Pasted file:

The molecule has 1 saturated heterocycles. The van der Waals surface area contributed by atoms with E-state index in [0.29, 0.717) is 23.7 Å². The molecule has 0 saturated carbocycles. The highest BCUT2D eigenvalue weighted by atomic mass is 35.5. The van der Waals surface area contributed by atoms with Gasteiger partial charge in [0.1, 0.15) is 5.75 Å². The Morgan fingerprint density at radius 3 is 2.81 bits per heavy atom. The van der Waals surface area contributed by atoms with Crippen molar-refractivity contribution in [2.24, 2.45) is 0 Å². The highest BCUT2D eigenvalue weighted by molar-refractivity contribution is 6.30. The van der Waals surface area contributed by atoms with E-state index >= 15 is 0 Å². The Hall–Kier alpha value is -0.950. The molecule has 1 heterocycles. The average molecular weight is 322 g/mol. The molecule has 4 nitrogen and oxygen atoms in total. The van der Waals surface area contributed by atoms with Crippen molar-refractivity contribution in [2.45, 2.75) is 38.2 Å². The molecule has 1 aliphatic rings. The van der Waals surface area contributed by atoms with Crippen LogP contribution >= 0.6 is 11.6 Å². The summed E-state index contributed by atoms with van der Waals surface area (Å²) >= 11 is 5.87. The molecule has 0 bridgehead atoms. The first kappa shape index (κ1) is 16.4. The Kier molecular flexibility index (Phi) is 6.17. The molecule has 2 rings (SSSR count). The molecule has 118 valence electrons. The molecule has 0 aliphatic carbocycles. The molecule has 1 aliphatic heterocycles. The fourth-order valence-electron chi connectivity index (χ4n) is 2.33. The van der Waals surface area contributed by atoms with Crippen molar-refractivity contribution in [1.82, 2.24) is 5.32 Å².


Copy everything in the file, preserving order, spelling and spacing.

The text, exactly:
The molecule has 1 saturated heterocycles. The van der Waals surface area contributed by atoms with E-state index in [0.29, 0.717) is 23.7 Å². The molecule has 0 saturated carbocycles. The highest BCUT2D eigenvalue weighted by atomic mass is 35.5. The van der Waals surface area contributed by atoms with Gasteiger partial charge in [0.1, 0.15) is 5.75 Å². The Morgan fingerprint density at radius 3 is 2.81 bits per heavy atom. The van der Waals surface area contributed by atoms with Crippen molar-refractivity contribution in [2.24, 2.45) is 0 Å². The highest BCUT2D eigenvalue weighted by molar-refractivity contribution is 6.30. The van der Waals surface area contributed by atoms with E-state index >= 15 is 0 Å². The Hall–Kier alpha value is -0.950. The molecule has 1 heterocycles. The average molecular weight is 322 g/mol. The molecule has 4 nitrogen and oxygen atoms in total. The van der Waals surface area contributed by atoms with Crippen molar-refractivity contribution in [2.45, 2.75) is 38.2 Å². The molecule has 1 aliphatic rings. The van der Waals surface area contributed by atoms with Crippen LogP contribution >= 0.6 is 11.6 Å². The summed E-state index contributed by atoms with van der Waals surface area (Å²) >= 11 is 5.87. The molecule has 0 bridgehead atoms. The first kappa shape index (κ1) is 16.4. The Kier molecular flexibility index (Phi) is 6.17. The molecule has 2 rings (SSSR count). The molecule has 118 valence electrons. The molecule has 0 aliphatic carbocycles. The molecule has 1 aliphatic heterocycles. The fourth-order valence-electron chi connectivity index (χ4n) is 2.33. The van der Waals surface area contributed by atoms with Crippen molar-refractivity contribution in [1.82, 2.24) is 5.32 Å².